Open access peer-reviewed chapter

Imprinting Chirality in Mesoporous Silica Structures

Written By

Gila Levi

Submitted: August 20th, 2014 Reviewed: October 17th, 2014 Published: May 6th, 2015

DOI: 10.5772/59620

Chapter metrics overview

1,932 Chapter Downloads

View Full Metrics

1. Introduction

Chirality is one of the significant factors in molecular recognition having many uses in chemical and biological systems. Chiral compounds are extremely important in chemistry, biology and medicine. Discovering efficient systems to produce, control and identify enantiomerically pure chiral compounds is essential for improving the development of pharmaceuticals, agrochemicals, and food additives. The synthesis of chiral compounds and their chiral separation are among the greatest challenges in modern chemical processing and play key roles in pharmaceutical industry [1, 2]. Enantioselective synthesis requires the use of chiral media such as chiral catalysts for synthesis, chiral stationary phases for chromatographic separations, chiral solvents, etc...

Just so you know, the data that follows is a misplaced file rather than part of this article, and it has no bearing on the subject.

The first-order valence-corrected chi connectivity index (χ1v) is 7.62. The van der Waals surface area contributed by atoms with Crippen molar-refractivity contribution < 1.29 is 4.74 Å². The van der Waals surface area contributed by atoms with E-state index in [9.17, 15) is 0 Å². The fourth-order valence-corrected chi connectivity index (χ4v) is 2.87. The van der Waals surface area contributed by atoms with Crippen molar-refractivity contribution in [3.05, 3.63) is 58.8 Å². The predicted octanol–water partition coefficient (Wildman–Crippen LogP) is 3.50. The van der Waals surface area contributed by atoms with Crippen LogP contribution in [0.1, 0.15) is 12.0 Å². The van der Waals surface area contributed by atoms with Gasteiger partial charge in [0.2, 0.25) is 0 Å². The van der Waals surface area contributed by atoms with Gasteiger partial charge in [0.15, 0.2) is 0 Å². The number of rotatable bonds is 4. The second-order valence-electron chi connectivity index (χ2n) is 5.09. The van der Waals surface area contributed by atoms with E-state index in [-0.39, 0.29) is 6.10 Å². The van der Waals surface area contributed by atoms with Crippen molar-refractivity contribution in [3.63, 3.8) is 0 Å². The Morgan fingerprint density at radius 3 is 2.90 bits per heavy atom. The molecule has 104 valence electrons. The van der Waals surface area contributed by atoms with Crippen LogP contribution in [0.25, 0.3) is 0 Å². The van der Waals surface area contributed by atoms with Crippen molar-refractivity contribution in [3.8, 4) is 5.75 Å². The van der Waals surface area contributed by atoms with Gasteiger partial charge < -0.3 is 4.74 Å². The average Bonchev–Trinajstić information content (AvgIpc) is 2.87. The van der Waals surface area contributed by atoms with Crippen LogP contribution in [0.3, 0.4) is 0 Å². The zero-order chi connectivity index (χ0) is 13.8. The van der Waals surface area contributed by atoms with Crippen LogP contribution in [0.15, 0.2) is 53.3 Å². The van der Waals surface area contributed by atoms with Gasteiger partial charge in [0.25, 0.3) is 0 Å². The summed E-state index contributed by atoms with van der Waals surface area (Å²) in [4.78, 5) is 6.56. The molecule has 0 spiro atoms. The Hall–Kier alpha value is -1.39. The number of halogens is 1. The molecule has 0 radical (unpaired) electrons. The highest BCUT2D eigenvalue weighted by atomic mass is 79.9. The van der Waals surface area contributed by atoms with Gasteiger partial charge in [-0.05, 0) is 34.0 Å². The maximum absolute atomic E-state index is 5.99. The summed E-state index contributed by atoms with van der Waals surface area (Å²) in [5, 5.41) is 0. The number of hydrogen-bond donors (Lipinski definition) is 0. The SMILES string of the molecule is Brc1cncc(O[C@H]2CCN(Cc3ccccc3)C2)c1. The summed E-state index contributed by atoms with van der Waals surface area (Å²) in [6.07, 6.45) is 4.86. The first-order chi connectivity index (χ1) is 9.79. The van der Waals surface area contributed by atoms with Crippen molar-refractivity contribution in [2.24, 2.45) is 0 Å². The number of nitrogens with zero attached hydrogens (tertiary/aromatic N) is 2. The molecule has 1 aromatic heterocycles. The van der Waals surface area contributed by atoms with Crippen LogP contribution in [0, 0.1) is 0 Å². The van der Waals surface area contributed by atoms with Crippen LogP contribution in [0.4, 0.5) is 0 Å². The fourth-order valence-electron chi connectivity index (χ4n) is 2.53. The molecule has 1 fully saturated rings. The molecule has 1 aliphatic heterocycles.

In recent years, chirality has also been envisaged to play an important role in nanotechnology [3-5]. Many innovations in nanotechnology significantly benefit from molecular chirality. The advance of molecular devices such as chiroptical molecular switches and molecular motors appears very intriguing where chirality can play the determinative function for providing useful work in many applications. Supramolecules and self-assembled structures on nanometer scale [6-10] e.g., chiral nanosurfaces [11-13], sol-gel materials imprinted with different chiral functionalities and chiral nanoparticles [14-18] are other interesting areas which are being explored for a number of applications such as catalysts, bio-recognition and chiral separation processes.

Many chiral applications such as chiral separations and asymmetric synthesis take advantage from chiral porous materials mainly due to their high surface area, high capacity and large mechanical and thermal stabilities.